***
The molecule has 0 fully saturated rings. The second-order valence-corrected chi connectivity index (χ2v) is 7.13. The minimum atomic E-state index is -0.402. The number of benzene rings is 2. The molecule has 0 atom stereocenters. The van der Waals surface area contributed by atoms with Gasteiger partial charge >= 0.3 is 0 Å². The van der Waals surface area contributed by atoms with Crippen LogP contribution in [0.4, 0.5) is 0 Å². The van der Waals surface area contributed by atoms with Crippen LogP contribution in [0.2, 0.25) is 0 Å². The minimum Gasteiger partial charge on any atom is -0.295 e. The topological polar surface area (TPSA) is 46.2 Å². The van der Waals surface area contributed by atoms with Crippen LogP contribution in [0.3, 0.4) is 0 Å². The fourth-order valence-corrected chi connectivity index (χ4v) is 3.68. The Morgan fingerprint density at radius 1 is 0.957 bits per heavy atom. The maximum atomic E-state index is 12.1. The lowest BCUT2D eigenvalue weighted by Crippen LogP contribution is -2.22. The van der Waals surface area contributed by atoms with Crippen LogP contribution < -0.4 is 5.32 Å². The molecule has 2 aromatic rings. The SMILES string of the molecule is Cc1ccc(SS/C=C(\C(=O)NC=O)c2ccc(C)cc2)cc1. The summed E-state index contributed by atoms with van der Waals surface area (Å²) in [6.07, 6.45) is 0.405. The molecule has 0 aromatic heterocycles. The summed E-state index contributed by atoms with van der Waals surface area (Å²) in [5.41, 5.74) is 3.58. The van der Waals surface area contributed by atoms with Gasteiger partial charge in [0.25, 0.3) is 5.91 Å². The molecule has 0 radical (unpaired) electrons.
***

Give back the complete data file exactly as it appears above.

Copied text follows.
The molecule has 0 fully saturated rings. The second-order valence-corrected chi connectivity index (χ2v) is 7.13. The minimum atomic E-state index is -0.402. The number of benzene rings is 2. The molecule has 0 atom stereocenters. The van der Waals surface area contributed by atoms with Gasteiger partial charge >= 0.3 is 0 Å². The van der Waals surface area contributed by atoms with Crippen LogP contribution in [0.4, 0.5) is 0 Å². The van der Waals surface area contributed by atoms with Crippen LogP contribution in [0.2, 0.25) is 0 Å². The minimum Gasteiger partial charge on any atom is -0.295 e. The topological polar surface area (TPSA) is 46.2 Å². The van der Waals surface area contributed by atoms with Crippen LogP contribution in [0.3, 0.4) is 0 Å². The fourth-order valence-corrected chi connectivity index (χ4v) is 3.68. The Morgan fingerprint density at radius 1 is 0.957 bits per heavy atom. The maximum atomic E-state index is 12.1. The lowest BCUT2D eigenvalue weighted by Crippen LogP contribution is -2.22. The van der Waals surface area contributed by atoms with Crippen LogP contribution < -0.4 is 5.32 Å². The molecule has 2 aromatic rings. The SMILES string of the molecule is Cc1ccc(SS/C=C(\C(=O)NC=O)c2ccc(C)cc2)cc1. The summed E-state index contributed by atoms with van der Waals surface area (Å²) in [6.07, 6.45) is 0.405. The molecule has 0 aromatic heterocycles. The summed E-state index contributed by atoms with van der Waals surface area (Å²) in [5.41, 5.74) is 3.58. The van der Waals surface area contributed by atoms with Gasteiger partial charge in [0.25, 0.3) is 5.91 Å². The molecule has 0 radical (unpaired) electrons.